Decades of civil unrest have badly damaged the irrigation systems in Afghanistan
BEFORE The Baghcha karez had completely collapsed as a result of periodic floods. Spring water was being absorbed into the ground close to its source, generating swamp-like conditions. AFTER The Baghcha karez spring was excavated to a depth of six meters and 730 reinforced cement concrete slabs were put around the spring to limit water wastage. The 360-meter underground canal was improved with a stone base that eases water entry, reinforced with stone masonry walls to prevent entry of mud and stones.
5 AUGUST 2012 | NANGARHAR, AFGHANISTAN
Water is a critical yet scarce resource in Afghanistan’s agricultural economy. Poorly maintained or destroyed irrigation systems result in low agricultural yields, affecting rural communities that are dependent on agriculture for their livelihoods. The Baghcha karez in Shinwar District of Nangarhar Province, servicing farmland used by 260 families, had completely collapsed as a result of periodic floods. Spring water was being absorbed into the ground close to its source, generating swamp-like conditions that damaged the structure of adjacent houses and provided a breeding ground for mosquitoes. The villagers used water from deep wells, pumped to the fields with fuel-run generators, unaffordable for most farmers who, as a result, underutilized their lands. The improvement in available water is expected to bring significant increase in wheat and vegetable production in Shinwar District this fall season.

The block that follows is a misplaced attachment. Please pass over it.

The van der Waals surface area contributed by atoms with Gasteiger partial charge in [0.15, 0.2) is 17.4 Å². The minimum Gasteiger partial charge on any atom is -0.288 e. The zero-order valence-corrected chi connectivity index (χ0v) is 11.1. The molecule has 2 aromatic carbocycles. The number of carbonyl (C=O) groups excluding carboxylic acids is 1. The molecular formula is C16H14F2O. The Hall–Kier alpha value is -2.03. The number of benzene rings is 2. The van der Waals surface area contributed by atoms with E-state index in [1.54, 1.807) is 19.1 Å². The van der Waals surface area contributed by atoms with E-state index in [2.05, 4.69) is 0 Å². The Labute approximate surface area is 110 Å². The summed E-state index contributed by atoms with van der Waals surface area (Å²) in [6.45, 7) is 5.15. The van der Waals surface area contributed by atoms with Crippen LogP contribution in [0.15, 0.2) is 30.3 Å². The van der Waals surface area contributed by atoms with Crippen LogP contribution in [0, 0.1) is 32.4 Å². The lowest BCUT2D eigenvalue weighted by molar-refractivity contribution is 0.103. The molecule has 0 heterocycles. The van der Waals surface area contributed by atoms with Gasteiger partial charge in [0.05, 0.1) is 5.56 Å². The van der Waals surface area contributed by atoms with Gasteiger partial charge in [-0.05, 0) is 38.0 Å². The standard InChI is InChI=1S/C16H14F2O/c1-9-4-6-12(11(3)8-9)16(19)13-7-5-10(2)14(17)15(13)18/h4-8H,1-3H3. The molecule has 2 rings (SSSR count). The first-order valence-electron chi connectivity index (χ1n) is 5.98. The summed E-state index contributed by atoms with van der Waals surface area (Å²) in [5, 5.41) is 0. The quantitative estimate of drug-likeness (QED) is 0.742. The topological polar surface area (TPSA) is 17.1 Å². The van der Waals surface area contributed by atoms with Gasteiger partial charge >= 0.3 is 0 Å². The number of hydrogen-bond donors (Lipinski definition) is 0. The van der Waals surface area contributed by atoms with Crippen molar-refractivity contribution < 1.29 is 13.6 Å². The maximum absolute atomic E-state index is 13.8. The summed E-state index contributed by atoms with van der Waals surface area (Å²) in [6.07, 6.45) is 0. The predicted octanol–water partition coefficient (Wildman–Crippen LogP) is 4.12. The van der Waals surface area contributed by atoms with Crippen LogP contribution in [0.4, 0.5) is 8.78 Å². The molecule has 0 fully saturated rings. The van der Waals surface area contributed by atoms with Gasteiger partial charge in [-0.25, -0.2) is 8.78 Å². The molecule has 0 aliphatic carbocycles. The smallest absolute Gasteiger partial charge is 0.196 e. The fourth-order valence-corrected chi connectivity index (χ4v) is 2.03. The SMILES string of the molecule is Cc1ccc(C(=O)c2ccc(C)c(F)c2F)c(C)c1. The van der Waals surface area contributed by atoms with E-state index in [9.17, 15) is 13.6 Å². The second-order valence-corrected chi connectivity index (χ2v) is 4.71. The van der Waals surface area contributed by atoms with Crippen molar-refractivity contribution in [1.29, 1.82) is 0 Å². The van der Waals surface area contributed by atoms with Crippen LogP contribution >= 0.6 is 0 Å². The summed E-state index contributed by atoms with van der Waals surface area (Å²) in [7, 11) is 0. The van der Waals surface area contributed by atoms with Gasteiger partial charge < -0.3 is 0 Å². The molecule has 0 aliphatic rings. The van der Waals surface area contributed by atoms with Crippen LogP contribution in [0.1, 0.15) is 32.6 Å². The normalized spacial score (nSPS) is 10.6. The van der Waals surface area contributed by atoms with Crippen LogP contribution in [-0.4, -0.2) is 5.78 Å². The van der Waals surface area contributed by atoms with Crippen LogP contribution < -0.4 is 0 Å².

Last updated: January 20, 2015